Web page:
Pregnancy and Lupus

If you’re living with lupus and ready to start or grow your family, you’ve probably done a Google search or two to see how your body might handle a pregnancy. As with other lifestyle changes, you’ll need to consider your current activities, energy level, eating habits, and medications and how those might change with the addition of a new little bundle of joy. Lupus is different for every patient, just as pregnancy is different for every mother. Make sure to attend all prenatal visits and consult with your doctor, rheumatologist, and healthcare team for information that is specific to you.

Let’s dive right in and answer some of those burning questions! The information in this article is adapted from the sixth edition of The Lupus Book.

How does lupus affect fertility?

The majority of people with lupus are able to conceive and manage both pregnancy and lupus symptoms. Active disease, kidney issues, and some chemotherapy drugs can cause irregular periods or early menopause, which impacts ovulation and the ability to conceive. Once the lupus activity is managed and periods are regular, then women with lupus can get pregnant with the same success rate as the general population. “All told, two thirds, or 67 percent, of all lupus pregnancies produce a successful birth.” Men who are taking chemotherapy drugs will experience a decrease in sperm count, so it is advised to save sperm in a bank before beginning chemotherapy.

How does pregnancy affect women with lupus?

Pregnancy with lupus can be described as low-risk, moderate-risk, or high risk.

Low-risk patients have the same risk as the general population.

Moderate-risk is the most common and presents little chance of a serious flare during pregnancy.

High-risk can be life-threatening to the mother or result in loss of the baby.

What if I have or develop Antiphospholipid Syndrome?

Antiphospholipid Syndrome is present in about ⅓ of lupus patients and “in these patients the risk of spontaneous abortions ranges from 20 to 50 percent. Antiphospholipid antibodies cross the placenta and promote clots in it, which results in fetal death.” It is still possible to conceive and maintain the pregnancy. There are various treatment options which you can discuss with your healthcare team.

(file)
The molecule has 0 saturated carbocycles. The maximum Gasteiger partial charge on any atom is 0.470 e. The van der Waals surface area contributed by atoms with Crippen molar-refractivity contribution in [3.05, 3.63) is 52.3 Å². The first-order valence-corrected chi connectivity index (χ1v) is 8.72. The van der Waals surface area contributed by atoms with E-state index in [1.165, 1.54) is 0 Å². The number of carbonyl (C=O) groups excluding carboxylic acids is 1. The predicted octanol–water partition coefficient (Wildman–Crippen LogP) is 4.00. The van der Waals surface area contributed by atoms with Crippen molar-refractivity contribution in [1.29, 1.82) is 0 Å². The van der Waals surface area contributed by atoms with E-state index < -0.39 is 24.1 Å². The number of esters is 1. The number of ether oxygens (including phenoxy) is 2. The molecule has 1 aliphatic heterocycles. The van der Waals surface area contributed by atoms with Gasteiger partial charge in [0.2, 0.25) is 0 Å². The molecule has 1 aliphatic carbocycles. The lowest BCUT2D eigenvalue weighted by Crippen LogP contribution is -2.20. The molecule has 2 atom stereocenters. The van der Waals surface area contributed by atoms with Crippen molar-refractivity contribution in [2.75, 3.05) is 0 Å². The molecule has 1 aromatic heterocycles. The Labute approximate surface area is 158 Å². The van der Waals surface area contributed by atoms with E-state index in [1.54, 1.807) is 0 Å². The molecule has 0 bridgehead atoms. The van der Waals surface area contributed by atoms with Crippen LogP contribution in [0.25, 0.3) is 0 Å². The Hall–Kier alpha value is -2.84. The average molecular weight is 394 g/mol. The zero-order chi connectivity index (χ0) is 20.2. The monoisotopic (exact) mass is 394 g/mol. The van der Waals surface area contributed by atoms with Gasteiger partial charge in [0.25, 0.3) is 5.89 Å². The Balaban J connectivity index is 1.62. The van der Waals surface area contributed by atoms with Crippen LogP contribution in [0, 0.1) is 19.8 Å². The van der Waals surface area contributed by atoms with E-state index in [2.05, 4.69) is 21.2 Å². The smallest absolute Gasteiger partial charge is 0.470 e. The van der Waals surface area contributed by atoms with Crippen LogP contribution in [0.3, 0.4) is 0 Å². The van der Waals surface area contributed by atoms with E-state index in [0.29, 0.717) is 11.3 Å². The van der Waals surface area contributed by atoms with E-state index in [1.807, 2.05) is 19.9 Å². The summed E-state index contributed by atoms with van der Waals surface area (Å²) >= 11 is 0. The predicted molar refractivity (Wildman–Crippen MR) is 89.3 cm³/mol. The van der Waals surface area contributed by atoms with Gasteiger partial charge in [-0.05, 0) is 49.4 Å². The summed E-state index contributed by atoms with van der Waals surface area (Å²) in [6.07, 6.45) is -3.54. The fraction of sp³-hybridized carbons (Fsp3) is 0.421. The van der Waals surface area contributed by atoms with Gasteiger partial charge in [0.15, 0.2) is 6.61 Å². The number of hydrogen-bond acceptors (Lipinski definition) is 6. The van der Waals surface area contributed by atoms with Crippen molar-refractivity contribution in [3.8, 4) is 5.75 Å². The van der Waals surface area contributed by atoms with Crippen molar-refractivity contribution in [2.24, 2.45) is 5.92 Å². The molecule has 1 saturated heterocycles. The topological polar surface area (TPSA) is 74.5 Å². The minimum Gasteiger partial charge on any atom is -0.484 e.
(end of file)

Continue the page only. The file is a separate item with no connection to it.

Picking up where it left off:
What if I carry the Ro (SSA) or La (SSB) antibody?

Ro (SSA) antibodies, and many times La (SSB) antibodies, are present in about 20 to 30 percent of patients with lupus. “Anti-Ro and anti-La can cross the placenta and induce two syndromes: neonatal lupus and congenital heart dysfunction or block. It is very rare that the mother or baby will be affected, and if necessary, treatment is possible during pregnancy. “Even though congenital heart block in the infant is found in less that 5 percent of pregnancies if of Ro-positive mothers, pregnant women should be screened for it with a fetal echocardiogram (ultrasound of the heart) at weeks 18 through 24.”

What if I have active Kidney Disease?

If you have Kidney Disease, there is a 50% chance that you could flare during pregnancy. It is important to work closely with your healthcare team to monitor renal function throughout your pregnancy.

Which lupus medications can I take while pregnant?

This is not a complete list of medications, please consult with your doctor before starting, stopping or changing any medications or doses.

Generally safe medications:

Medications that should be monitored:

Do not take these medications:

Can my baby get lupus from me?

The chances of your baby developing lupus are slim. “In other words, fewer than 10 percent of patients who carry a lupus gene will ever develop the disease.”

Can I breastfeed my baby?

Yes, you can breastfeed for up to 3 months before returning to your regular lupus medications and management. “The only anti-lupus drug that is safe to use with breastfeeding is prednisone.” Other medications or chemotherapies can be passed to the baby through breastmilk and are therefore not recommended while breastfeeding.

This is such an exciting time and we are happy to help ease your worries as you prepare for this next step in life!

For more information about lupus and pregnancy, see the most recent edition of The Lupus Book. Schedule a visit with one of our compassionate doctors at Wallace & Lee Center if you have further questions about your treatment options.